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New Zealand and your portfolio

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  • LeanneS
    replied
    To the original question, NZ is an important second string to my portfolio. As I am living in the UK and surrounded by UK property that is foremost on my mind but my NZ portfolio is my first step to diversification. I am all for multiple streams of income (has anyone read Robert Allen) and this is a good way to do that whilst still doing something I am interested in (ie not network marketing).

    I guess as I don't intend to use the income I should be looking more at growth properties but they do seem riskier as they tend to be bigger and more expensive. Also I have the idea in the back of my mind that when I buy my dream home (not in NZ) which will probably be a huge block of land I can use my NZ income to pay it off.

    To the second point - 90% or more of the full time property investors I know are ex-IT and there still seem to be plenty of people left to do the work. Mind you, in a perfect world, IT would need about 10% of the man-hours it does because it would not need constant support. It is supposed to make our lives easier, not to make a world where you need a computing degree to get a minimum wage job.

    My 2 cents,
    Leanne

    Leave a comment:


  • donna
    replied
    Re: New Zealand and your portfolio

    Originally posted by larrymiles
    Question->Do you consider your properties in NZ a major/important part of your investment portfolio?
    Just dragging my geeky self away from the off topic stuff and back to Larry's post...

    I think it's important to invest in something you understand & trust. With my geeky hat on I've been able to see the way some of the big companies are run and I haven't been impressed so I don't feel comfortable with shares.

    With property in NZ, I feel comfortable. I understand the culture and can therefore predict the future.

    Property in Queensland has been flogged long and hard in Auckland and I haven't been tempted because I haven't had the time to research the areas, understand the migration flows, feel comfortable with the economic drivers etc.

    I was asked about Fiji. Same answer. Dolf de Roos spoke years ago about buying internationally and using site inspections as informal holidays.
    Got me thinking about Mexico ... Bali ... Provence ... Same answer, if I understood the markets I might consider it.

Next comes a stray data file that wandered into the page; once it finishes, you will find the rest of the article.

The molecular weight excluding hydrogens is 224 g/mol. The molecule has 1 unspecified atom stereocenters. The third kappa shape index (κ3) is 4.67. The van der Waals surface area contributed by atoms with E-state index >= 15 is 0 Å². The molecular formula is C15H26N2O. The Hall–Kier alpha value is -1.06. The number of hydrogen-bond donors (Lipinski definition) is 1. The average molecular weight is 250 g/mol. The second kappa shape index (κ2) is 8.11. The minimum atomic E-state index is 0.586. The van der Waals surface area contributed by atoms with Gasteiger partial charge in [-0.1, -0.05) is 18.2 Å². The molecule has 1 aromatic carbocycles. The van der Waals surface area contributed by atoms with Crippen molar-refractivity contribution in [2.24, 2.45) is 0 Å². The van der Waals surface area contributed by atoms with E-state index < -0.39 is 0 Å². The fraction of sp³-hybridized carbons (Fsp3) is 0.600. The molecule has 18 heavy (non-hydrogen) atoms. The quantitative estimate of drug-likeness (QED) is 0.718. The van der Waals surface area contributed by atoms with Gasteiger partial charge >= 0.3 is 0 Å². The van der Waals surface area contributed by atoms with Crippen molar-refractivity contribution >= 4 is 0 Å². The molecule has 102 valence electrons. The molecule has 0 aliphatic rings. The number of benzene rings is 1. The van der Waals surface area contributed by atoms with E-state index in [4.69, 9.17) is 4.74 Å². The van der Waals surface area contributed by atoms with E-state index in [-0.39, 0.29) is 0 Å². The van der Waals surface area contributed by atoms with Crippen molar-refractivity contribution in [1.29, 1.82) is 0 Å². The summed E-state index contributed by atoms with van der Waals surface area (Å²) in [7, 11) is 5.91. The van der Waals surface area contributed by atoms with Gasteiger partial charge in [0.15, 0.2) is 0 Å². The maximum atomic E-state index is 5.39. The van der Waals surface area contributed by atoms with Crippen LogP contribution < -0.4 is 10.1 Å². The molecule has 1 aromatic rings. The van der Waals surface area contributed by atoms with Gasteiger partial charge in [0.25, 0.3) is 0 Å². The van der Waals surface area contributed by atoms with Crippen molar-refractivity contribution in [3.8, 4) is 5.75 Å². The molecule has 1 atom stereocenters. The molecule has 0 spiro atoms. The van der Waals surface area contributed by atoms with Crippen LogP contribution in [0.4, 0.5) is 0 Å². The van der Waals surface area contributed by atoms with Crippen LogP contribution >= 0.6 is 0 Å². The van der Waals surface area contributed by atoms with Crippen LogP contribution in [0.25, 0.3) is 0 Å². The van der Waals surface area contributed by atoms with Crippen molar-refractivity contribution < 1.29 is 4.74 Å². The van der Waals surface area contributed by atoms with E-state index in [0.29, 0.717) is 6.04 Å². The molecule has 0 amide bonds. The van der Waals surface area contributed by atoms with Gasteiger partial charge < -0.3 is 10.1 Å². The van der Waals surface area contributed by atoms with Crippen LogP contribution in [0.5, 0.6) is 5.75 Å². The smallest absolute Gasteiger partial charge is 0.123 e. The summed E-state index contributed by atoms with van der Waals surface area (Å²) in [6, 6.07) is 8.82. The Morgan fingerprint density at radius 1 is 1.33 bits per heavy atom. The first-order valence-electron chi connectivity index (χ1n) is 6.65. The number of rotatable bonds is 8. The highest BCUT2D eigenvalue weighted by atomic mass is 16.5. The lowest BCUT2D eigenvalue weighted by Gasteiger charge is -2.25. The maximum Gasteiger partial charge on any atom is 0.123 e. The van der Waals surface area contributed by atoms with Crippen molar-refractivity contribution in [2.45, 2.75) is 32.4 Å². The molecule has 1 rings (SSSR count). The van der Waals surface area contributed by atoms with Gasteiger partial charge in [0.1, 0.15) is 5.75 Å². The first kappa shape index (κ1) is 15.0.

If I had someone I could trust implicitly I might consider it.
    Would I trust someone whose sole purpose is to sell me something? Probably not.
    Would I trust a fellow investor with no vested interest in my decision? Perhaps.

    And this is where forums like this and the local property investor associations come in. Not everyone is 100% squeaky clean but the combined weight of opinion gives you something to work from.

    Sarah

    Leave a comment:


  • donna
    replied
    keeping off topic a bit longer

    "dumber than a box of rocks" to quote a man adored by a lot of IT people
    I've worked with some like that but if you work in the IT industry you can easily forget that the dumbest guy is still quite bright. So, Graeme, no offense taken unless you were describing me

    Maybe IQ isn't the measure. In a book I read (years ago) on NZ acheivers there is a story about an intellectually handicapped guy from Chch who is a really successful property investor. He had a passion, and a vision, and he acted on it. Maybe the passion and action are the keys.

    Leave a comment:


  • RodC
    replied
    Your chainsaw's obviously better than mine!!

    I work in telecommunications so I deal with at lot of IT people, I certainly agree with the most of the comments made, we meet all types from very good to ver average (just like any other industry).

    As to the original question, I view my (small at the moment) NZ portfolio as a key in element in my quest, at the moment my plan is to use them to
    provide cashflow to balance the overall investment mix.

    Rod.

    Leave a comment:


  • Marc
    replied
    Hello all,

    Put it this way. I have a chainsaw - a bloody awesome one at that. As much as I can I drive up to our land and fell dead trees and chop them up for fire wood. I do this because my chain saw starts every time - its simple in design but very effective in what its designed to do.